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A is for Apple, A is for Art

from Cleveland Museum of Art

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In this highly interactive 30 minute lesson students use their eyes to spy apples or other fruit in paintings by Renoir, Picasso, and Matisse, then discover how these celebrated artists used color to convey the apple's appearance. Looking at a real apple under different lighting conditions helps students see how light affects form.

Program Rating

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About This Program


By Request: $85.00

* Purchase orders are due within 10 days of registration. Payment is due in full within 30 days of receiving the invoice. Invoices are sent upon program completion.


30 minutes

Target Audience

Education: Grade(s) Kindergarten, 1

Minimum participants:


Maximum participants:


Primary Disciplines

Fine Arts, Language Arts/English

Program Delivery Mode

Videoconference - H.323 (Polycom, Cisco/Tandberg, LifeSize, etc...)

Booking Information

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Receive this program and 9 more for one low price when you purchase the CILC Virtual Expeditions package. Learn more

For more information contact CILC at (507) 388-3672

Provider's Cancellation Policy

Programs are non-refundable, however cancellations due to technical difficulties, school closings, or those received 48 hours in advance may be rescheduled for no additional charge. Rescheduling is subject to availability.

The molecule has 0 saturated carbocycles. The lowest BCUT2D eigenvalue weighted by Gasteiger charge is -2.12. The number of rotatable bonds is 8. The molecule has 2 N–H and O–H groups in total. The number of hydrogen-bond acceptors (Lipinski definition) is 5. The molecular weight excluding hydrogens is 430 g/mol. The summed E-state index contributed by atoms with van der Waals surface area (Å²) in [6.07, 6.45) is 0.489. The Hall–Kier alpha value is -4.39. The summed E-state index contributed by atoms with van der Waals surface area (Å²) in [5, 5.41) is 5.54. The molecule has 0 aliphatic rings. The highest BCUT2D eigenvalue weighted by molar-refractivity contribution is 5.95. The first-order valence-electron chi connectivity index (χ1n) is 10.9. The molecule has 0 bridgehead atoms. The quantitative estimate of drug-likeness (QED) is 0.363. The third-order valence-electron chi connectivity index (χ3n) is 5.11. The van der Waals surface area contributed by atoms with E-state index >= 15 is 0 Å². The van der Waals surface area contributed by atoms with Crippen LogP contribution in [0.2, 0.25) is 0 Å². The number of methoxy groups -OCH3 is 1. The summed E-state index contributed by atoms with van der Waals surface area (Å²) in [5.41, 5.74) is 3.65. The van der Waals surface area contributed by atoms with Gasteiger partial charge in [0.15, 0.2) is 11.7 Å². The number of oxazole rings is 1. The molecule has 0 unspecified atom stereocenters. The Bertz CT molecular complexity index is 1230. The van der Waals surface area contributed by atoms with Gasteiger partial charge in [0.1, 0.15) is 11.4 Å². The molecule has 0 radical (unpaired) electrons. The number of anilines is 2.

About This Provider

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Cleveland Museum of Art

Cleveland, Ohio
United States

Virtual Learning at The Cleveland Museum of Art allows classes to connect with the CMA and enrich their studies of history, language arts, science, math and the visual arts through our collection of art and artifacts from around the world. Through live, interactive videoconferencing, students participate in conversations with museum educators that are two-way and fully interactive. Programs are designed for grades K-12 and are aligned with ODE academic standards.

Hajnal Eppley

Program Details


1. Open with introduction about the museum, and explanation of what they will see — paintings with apples and/or fruit.
2. View The Apple Seller by Renoir, and discuss the shadows and reflections.
3. View Interior with an Etruscan Vase by Matisse, and students look for different fruits.
4. Sing a song about apples (“The Little Appleseed”.)
5. View Still Life with Biscuits by Picasso, and students identify elements in the painting.
6. Students review the three artists’ works, and ask remaining questions.


Students will understand how light affects form, and how artists capture shadows and reflections in their paintings.
Students will be able to describe the concept of past and present as it relates to visual art.
Students will be able to observe visual clues or details in artworks or artifacts and determine if the work/object is old or new.
Students will be able to use active listening strategies to identify the main idea and to gain information from oral presentations.

Standards Alignment

National Standards

All programs are aligned with the National Education Standards, the Ohio Department of Education Academic Standards, and New York State Learning Standards.